Jamie makes a good, logical argument here, but I don’t think any of these facts really matter. The proof is in the pudding – a guy who just designed a bloody racecar is taking the time to talk to a client who said he’s moving away. One client. One person on the Internets who is mad. He doesn’t have to justify a business decision to one customer. In fact, he probably doesn’t have the time for it, but he does anyway, and he follows up, even accepting the client’s decision and inviting him over for coffee if he is in Chicago. We’re a small business with an online invoicing app. We don’t sponsor a race car, but we’re doing OK. We treat every customer like a person giving the online coffee subscriptions sometimes – if not able to catch up in person, and for as long as 37 Signals does the same, we’ll respect them like we always have. Saying they are no longer a small business because they are successful enough to invest outside their core business area is ridiculous. Don’t prosperity tax them, because they don’t prosperity tax you. Kudos on the race car, guys. When we get big enough we’re buying a boat. And we’re going to sing. Rock on. Stay small.
Also, we are a small independent business. We are headquartered in Chicago. We employ 26 people. We are profitable. It isn’t like we have 400+ employees and we’re still trying to figure out how to make a profit. We have 26 people. I consider that to be a small business.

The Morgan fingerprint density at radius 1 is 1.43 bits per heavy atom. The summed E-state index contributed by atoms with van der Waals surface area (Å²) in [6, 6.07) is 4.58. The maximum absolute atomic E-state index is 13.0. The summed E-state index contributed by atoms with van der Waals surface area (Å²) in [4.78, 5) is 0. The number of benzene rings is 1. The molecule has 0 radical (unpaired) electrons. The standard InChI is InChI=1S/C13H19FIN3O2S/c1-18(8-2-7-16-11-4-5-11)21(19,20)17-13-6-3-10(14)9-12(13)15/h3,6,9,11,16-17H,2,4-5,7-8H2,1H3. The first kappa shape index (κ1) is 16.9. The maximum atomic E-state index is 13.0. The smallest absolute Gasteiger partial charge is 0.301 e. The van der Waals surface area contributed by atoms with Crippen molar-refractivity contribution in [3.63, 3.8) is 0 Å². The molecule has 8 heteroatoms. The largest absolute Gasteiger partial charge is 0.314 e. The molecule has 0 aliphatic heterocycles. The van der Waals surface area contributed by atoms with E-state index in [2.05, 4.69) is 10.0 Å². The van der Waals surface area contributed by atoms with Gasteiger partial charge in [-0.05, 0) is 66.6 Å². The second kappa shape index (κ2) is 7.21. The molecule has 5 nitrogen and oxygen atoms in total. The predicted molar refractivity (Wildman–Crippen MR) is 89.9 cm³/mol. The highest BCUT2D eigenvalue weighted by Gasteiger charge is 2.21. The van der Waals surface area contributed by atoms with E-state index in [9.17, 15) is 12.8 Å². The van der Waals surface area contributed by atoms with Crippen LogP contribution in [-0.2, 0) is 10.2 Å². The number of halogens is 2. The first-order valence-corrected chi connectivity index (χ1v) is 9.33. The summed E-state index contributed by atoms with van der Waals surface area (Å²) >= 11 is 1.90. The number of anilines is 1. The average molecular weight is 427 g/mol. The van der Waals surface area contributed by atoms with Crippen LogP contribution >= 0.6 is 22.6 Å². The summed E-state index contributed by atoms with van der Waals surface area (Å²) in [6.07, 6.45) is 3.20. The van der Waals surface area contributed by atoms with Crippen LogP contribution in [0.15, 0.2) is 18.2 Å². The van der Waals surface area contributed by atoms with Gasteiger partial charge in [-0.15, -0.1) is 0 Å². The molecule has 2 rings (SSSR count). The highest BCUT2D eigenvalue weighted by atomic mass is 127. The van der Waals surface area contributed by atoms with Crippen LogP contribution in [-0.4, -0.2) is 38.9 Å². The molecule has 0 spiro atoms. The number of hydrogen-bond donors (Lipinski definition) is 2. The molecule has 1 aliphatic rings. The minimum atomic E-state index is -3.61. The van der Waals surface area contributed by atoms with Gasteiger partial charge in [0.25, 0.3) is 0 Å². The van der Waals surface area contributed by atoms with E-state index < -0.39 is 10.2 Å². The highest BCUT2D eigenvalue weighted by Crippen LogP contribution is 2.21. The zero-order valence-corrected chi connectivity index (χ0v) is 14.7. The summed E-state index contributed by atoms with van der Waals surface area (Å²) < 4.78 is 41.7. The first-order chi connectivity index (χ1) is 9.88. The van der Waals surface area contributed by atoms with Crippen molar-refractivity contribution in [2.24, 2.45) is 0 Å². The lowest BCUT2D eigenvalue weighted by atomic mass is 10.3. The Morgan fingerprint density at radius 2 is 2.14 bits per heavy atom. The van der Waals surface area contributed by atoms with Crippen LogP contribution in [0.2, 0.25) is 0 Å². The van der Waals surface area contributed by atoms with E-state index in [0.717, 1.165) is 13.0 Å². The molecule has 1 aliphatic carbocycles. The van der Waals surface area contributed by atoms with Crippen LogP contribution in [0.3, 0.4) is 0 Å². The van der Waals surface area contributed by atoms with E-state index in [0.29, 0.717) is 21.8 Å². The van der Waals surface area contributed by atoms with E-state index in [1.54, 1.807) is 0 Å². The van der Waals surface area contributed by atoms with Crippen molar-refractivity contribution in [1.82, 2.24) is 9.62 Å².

We haven’t taken loads of VC cash. We’re not looking for an exit to sell to Yahoo or Google so they can screw Basecamp up with whatever genius management those companies employ. We’re a small independent business that’s in it for the long haul.
We try to be successful so that our customers can be successful. I hope that gives you some confidence that our business isn’t about to fail or go kaput.This is solely my perspective. I don’t mean to speak for Jason David, or the rest of the team at 37signals. However, I’m sure they would agree with my points here.
There’s a pharmacy I go to at the bottom of my road. I buy everything from aspirin to biscuits there. When I go in, the owner usually asks me how I am and we talk about the weather, the neighbourhood, you know, the usual. The thing is, the guy had business acumen. In difficult times, he kept that place going. Other shops around him closed down. He didn’t. He has more customers now and often we don’t get to talk. When I’m the only customer on a Saturday afternoon though, what does he do? He asks me how I am. We talk. That right there, is good business. It’s good small business. Now, try calling a large company. You get customer support. If you are lucky, after a few minutes, you get to talk to a real person. If you are really, really lucky, he or she talks to you with minimal canned phrases. If you are really, really, really, lucky, you walk away from the conversation feeling like a human being. But most often, you don’t. A small business treats its customers like people. That’s what keeps a business small. It’s not the size of an office or the number of employees that tells you if a business is small. Small is an attitude, an outlook, a worldview. Small is small. Our friends at 37 signals recently got some flack for revealing a new design for a race car sponsored by them. One allegation made in the thread was that they had left their SME audience behind by diving into the high profile world of motor racing. Thread participants mistook Jamie for Alec Baldwin in Glengarry Glen Ross (1992). Now, it’s no secret that we’re massive 37 Signals fans. We’ve never tried to hide it – as a startup, we learnt a lot from them, and we develop with Rails because of them. We think they are a great company. This, however, is not just blind fanboyism. As a small business ourselves, we’re going to show everyone in that thread why Staying Small is a mindset and why 37 Signals is still right on the money.